After the birds come out of the water, their necks are cut. Increasingly, this is done by machine, though it is sometimes done by a human cutter. The goal is to sever both carotid arteries, which causes relatively rapid death by exsanguinations. How frequently this goal is achieved is a disputed issue, though given the differences in size, shape, body composition, and feather coverage among chickens, it is certainly less than 100 percent. Birds that were not immobilized by the electrified water will remain mobile and are especially likely to be cut improperly or missed altogether. Next, the birds hang in the “bleed-out tunnel” where most die from blood loss.
If, however, both of a bird’s carotids were not cut, it may not exsanguinations rapidly enough and may recover mobility (and consciousness, assuming that consciousness was lost as a result of the electrical bath) while in the bleed-out tunnel. Some birds will have twisted away from both the electrical bath and the cutting machine and will remain fully conscious throughout the process.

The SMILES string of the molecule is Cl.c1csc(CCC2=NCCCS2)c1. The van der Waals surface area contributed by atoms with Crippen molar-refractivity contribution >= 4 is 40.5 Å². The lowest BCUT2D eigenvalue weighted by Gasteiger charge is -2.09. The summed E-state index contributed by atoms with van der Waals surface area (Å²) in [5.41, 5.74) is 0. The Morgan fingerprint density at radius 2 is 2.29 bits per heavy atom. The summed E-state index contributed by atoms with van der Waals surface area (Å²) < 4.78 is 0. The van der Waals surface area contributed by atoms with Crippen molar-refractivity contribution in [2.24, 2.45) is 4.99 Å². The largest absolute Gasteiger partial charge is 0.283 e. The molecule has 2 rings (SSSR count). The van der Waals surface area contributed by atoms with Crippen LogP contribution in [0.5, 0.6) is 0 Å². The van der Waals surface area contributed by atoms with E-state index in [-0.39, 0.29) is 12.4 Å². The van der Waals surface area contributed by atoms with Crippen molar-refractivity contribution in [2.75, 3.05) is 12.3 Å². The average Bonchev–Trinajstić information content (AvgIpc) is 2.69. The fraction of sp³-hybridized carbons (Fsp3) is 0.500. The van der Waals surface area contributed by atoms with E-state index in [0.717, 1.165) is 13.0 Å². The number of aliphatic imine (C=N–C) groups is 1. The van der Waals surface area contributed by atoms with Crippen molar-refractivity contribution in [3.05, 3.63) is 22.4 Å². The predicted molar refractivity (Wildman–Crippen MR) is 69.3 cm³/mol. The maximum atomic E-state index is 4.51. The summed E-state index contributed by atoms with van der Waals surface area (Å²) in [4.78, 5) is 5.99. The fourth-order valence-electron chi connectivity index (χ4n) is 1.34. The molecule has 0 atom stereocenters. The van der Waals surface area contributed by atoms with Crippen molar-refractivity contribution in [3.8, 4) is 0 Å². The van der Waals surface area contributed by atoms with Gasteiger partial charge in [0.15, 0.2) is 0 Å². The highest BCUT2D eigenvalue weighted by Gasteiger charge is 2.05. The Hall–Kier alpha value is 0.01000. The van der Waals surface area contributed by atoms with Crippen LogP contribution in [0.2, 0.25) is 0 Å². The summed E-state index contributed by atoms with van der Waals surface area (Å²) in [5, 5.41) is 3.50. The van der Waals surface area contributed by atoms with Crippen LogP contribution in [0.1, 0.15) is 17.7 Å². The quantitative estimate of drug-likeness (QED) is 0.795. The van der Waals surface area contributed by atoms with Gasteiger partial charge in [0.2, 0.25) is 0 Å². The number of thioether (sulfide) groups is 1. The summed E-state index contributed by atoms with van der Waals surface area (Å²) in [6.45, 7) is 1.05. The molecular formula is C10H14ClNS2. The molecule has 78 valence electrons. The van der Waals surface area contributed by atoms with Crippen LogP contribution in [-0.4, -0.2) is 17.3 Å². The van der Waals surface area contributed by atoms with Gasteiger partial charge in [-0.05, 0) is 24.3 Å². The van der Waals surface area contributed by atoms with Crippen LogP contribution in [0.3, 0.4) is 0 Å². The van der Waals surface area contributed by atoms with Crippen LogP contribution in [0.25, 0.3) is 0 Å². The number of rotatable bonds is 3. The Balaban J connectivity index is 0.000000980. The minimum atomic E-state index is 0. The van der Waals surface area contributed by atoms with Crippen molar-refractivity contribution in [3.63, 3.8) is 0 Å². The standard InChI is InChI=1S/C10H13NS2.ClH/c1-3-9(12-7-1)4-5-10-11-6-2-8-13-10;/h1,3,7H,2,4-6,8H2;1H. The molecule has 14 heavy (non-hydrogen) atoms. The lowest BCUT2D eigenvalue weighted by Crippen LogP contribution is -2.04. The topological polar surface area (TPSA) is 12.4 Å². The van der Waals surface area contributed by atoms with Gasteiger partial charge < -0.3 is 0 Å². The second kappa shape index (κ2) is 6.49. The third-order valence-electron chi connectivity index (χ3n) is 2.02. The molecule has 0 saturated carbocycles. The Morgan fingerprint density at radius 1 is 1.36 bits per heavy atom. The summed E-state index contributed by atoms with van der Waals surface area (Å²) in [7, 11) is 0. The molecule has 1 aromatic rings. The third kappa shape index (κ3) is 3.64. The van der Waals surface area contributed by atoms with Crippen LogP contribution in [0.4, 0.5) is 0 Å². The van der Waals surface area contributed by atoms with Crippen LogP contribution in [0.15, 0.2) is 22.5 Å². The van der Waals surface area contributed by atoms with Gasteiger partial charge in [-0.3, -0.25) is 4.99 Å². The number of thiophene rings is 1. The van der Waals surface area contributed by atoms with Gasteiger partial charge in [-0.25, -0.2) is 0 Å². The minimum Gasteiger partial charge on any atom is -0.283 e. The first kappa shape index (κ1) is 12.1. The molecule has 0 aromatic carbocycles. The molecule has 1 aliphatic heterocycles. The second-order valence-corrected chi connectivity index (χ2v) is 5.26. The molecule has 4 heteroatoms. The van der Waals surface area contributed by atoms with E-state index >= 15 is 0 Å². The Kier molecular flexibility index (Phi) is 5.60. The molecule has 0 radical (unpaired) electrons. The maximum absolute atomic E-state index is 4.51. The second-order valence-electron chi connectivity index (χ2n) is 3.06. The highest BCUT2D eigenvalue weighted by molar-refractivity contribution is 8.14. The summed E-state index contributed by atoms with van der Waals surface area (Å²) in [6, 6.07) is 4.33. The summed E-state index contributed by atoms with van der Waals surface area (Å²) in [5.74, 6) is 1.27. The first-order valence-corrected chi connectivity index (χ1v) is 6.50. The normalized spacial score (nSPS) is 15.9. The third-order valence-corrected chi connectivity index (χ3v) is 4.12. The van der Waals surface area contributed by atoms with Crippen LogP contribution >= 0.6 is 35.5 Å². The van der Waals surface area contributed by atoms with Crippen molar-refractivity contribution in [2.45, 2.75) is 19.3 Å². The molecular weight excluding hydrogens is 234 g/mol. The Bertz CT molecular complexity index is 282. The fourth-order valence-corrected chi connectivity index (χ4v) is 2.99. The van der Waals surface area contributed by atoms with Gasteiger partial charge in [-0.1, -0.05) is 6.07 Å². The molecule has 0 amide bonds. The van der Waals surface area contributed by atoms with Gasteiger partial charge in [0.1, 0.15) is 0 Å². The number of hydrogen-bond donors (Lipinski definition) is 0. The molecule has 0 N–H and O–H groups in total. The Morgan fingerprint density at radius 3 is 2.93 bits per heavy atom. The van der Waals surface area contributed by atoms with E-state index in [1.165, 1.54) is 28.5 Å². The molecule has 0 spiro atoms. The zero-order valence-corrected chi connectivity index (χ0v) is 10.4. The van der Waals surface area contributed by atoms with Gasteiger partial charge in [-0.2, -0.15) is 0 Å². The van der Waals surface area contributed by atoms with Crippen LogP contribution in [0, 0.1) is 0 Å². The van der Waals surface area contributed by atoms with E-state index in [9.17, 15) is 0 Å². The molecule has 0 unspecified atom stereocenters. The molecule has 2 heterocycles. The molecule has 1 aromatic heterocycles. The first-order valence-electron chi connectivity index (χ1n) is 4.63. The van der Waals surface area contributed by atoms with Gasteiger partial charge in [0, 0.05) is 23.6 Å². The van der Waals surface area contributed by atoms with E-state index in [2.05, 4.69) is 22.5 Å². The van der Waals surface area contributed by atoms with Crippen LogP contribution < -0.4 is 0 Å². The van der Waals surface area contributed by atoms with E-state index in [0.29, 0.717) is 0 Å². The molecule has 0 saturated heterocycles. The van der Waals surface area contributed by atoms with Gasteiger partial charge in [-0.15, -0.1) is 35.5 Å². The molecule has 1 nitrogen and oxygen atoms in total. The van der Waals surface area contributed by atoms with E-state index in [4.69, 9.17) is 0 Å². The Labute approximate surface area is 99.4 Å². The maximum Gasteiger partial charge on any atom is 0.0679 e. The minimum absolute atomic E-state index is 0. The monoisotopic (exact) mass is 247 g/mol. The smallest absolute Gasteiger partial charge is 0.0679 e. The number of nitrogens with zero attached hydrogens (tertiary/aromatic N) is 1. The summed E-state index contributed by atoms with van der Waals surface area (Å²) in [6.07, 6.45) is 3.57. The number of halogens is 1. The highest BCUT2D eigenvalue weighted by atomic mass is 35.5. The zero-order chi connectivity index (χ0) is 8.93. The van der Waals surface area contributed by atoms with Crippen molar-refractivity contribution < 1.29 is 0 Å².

As mentioned above, there are various ways used in slaughtering animals whose meat is consumed by millions of people on daily day basis. Governments of various nations have now come up with efficient acts and policies to ensure that animals that are slaughtered in slaughterhouses do not go through any painful and cruel procedures. In terms of religious rituals of Jews and Muslims, consideration is given that the animals are slaughtered as prescribed by religious teachings so that no controversies regarding animal slaughtering arises.
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